DVCs have the decision-making power to turn South Africa around through entrepreneurship

Published On: 7 June 2021|

Deputy Vice-Chancellors at South Africa’s universities were last Thursday challenged to change their mind-set if they wanted their institutions to become more entrepreneurial spaces.

Peddling the feel-good concepts of kindness and acknowledgement as key to creative thinking, Professor Eugene Cloete (left), Vice-Rector: Research, Innovation and Postgraduate Studies at Stellenbosch University, encouraged his audience to hone their emotional intelligence skills.

Achieving the Extraordinary with Ordinary People was the subject of Professor Cloete’s address at the Executive Leadership Workshop (ELW) of the Entrepreneurship Development in Higher Education (EDHE) programme. Cloete is also Chairperson of EDHE’s Community of Practice for Entrepreneurial Universities. ELW 2021, themed Entrepreneurship at Universities, is supported by the Department of Higher Education and Training (DHET), the main EDHE programme sponsor, in collaboration with the British Council and Stellenbosch University.

About 33 delegates, mostly deputy vice-chancellors of South Africa’s public universities and senior other executives and leaders driving entrepreneurship at their institutions, were attending this workshop, both in-person and virtually.

Professor Cloete encouraged his peers to think differently.

“We do not challenge our own systems. Why?” Cloete asked fellow DVCs

“My challenge to you is to ask Why. Why do we have 50-minute lectures? I was told that in a divided eight-hour day, students need 10 minutes to go between classes. That is not an academic decision.

“Also, why is 50% a pass? Why do we write three-hour exams?” Professor Cloete said universities graduate students who will not pass first year subjects by their third year because “we designed the system”.

“Imagine the question you’d ask if you had an open-book question and one week to answer it, using any resource in the world to answer it. You would not ask the same question you would for a three-hour exam. The learning would be different if we changed the system.”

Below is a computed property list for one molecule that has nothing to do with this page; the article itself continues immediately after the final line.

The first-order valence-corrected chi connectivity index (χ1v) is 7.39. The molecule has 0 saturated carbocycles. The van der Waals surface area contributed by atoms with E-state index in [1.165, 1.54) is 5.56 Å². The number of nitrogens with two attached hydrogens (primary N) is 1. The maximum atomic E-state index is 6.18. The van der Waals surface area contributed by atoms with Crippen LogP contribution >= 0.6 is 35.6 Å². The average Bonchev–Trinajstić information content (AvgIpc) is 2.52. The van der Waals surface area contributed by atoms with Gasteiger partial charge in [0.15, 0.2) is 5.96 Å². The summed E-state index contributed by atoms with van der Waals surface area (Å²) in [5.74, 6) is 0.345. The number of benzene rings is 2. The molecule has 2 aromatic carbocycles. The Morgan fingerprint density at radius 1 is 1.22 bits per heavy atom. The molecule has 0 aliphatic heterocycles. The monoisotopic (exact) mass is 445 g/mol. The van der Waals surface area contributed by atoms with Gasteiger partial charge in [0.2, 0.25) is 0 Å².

He said the reconfiguration of the use of university space would increase space, capacity, the number of students, and traffic congestion in small university towns.

“Universities are used for 26 weeks of the year; imagine what you could do with the other 26.

“Imagine if you split the year – half faculties in first half of the year and the rest in second…. “We don’t challenge our own systems. We have to change our mind-set to become more entrepreneurial. In my entrepreneurial university you would pay no tuition fees. You would graduate with a business, and then you would pay 5% back to the university for the rest of your life. That’s the funding model I would use.”

But a shifting mind set was also necessary in determining how academics saw the entrepreneurial culture and space, Cloete added.

It is all about unlocking human potential

Professor Cloete talked about human potential, and how entrepreneurship starts with how people view themselves and those around them. “I’m convinced we’re all born with the same amount of genius as Leonardo da Vinci or Albert Einstein,” he said, adding that genius starts with expectations.

He said genius was lost little by little, from childhood, through school and university into adulthood, putting the loss down to our own, and other people’s, expectations.

He gave an example of his first-year chemistry lecturer who foolishly told half the class they would fail or drop out before the end. “What he should have said to us is ‘get to know the people sitting around you – these are the future professors, doctors, teachers; the future leaders.’

“When you communicate a positive expectation to people, they live up to that expectation. One of the best ways to unlock human potential is to communicate a positive expectation, and then to support people.”

One success story that has stayed with the professor – who has supervised more than 100 masters and PhD students – was that of Maggy Momba who’d escaped genocide in the Democratic Republic of Congo.